By Walter Armstrong
How high is too high? No one knows. That's why the Colorado Senate voted yesterday against a bill that could have given new meaning to DUI—driving while under the influence of marijuana—specifically imposing a five nanograms of THC per milliliter of blood limit. Had the bill passed, it would have been the nation’s first law singling out weed-impaired vehicle operators.
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What sank the bill was science—or the lack thereof. There’s no scientific or medical evidence supporting a specific amount of THC as the level at which a driver’s driving becomes potentially hazardous. In addition, even some of the bill’s sponsors said that patients who regularly use pot for pain can have a blood level of 5 nanograms hours after using the drug—and even long after any THC high fades. Marijuana stays in the body much longer than alcohol does.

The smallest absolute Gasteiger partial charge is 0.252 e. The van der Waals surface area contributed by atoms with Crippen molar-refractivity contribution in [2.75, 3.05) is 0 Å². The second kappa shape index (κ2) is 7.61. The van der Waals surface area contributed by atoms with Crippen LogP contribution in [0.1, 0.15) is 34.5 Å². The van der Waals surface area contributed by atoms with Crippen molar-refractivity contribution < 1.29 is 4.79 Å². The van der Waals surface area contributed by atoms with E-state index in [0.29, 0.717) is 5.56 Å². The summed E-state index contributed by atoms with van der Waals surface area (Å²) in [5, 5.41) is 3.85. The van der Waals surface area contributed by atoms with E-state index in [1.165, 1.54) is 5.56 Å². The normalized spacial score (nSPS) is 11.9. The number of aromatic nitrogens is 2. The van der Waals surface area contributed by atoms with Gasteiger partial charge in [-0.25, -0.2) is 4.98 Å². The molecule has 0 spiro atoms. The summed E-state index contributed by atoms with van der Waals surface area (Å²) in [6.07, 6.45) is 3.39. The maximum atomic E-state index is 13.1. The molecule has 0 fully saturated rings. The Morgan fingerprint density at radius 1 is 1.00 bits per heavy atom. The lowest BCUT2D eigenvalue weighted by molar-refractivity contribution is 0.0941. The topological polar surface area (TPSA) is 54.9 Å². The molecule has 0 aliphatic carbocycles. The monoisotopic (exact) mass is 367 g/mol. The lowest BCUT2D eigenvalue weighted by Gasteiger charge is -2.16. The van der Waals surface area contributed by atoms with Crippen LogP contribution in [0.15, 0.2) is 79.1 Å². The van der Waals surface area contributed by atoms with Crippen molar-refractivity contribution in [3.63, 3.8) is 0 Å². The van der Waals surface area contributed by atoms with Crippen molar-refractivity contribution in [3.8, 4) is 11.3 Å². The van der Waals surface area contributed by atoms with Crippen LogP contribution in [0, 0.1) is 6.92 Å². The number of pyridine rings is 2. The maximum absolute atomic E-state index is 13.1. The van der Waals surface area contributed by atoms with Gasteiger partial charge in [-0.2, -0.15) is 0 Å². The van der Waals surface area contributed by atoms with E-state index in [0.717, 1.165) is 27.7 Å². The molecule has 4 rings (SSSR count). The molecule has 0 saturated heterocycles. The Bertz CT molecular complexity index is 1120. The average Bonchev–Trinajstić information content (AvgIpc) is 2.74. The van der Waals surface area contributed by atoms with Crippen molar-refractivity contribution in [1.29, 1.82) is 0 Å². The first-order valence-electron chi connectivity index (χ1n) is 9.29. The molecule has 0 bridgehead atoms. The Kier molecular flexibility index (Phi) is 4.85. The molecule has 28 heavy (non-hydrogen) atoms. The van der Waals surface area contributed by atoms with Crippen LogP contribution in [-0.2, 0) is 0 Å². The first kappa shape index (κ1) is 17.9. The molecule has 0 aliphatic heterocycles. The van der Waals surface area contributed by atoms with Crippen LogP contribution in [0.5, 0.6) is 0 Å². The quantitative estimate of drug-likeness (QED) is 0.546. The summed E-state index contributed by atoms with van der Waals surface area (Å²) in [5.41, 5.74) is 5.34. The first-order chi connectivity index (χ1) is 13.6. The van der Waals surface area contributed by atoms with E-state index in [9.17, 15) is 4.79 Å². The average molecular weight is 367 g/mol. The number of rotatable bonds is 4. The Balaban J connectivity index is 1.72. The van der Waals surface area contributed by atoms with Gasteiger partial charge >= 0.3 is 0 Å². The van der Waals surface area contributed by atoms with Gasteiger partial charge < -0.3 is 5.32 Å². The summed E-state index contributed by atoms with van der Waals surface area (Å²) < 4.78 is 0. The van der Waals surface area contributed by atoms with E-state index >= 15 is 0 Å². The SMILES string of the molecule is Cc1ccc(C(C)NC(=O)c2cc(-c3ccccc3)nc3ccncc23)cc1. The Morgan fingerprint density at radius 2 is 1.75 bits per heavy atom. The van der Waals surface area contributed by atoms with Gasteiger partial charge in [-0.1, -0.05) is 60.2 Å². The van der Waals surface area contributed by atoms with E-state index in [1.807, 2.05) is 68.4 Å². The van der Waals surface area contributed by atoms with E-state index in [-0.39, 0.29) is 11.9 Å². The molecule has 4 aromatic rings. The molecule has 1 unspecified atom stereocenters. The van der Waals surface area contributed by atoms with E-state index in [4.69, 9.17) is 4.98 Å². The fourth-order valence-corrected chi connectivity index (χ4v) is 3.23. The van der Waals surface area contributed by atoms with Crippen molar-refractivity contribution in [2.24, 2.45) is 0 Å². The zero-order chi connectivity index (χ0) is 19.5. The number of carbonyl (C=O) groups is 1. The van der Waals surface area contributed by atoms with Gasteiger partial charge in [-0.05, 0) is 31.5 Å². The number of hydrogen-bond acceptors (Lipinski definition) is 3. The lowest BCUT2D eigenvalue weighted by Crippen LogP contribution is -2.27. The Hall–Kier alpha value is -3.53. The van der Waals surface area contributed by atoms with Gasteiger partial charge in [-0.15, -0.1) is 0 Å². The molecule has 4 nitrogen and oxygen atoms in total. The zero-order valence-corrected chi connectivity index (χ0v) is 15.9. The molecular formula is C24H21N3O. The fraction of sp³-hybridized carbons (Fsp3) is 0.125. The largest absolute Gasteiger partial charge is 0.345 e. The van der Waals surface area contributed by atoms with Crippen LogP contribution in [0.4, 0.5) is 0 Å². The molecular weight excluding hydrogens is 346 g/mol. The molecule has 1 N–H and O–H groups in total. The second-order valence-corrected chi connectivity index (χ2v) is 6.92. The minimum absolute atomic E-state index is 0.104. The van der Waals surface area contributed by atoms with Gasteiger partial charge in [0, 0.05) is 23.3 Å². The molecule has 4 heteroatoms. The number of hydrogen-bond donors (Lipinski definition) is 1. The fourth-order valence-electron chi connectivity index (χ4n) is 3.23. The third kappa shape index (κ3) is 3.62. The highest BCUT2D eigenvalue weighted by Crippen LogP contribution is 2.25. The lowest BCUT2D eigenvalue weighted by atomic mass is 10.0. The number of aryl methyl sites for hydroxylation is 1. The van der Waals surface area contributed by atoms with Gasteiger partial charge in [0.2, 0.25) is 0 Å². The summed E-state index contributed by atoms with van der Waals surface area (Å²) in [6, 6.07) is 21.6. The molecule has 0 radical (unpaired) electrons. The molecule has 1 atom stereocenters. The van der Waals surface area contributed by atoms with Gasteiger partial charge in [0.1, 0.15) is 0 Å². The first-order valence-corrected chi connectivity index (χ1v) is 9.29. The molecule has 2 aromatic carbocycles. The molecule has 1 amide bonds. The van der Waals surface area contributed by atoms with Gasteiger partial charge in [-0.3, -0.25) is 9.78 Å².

Sen. Kevin Lundberg, who agreed that more scientific evidence was needed to back the bill, said, “To say that you can use [marijuana] but you cannot drive ever—we have to be very careful when we go down that road.”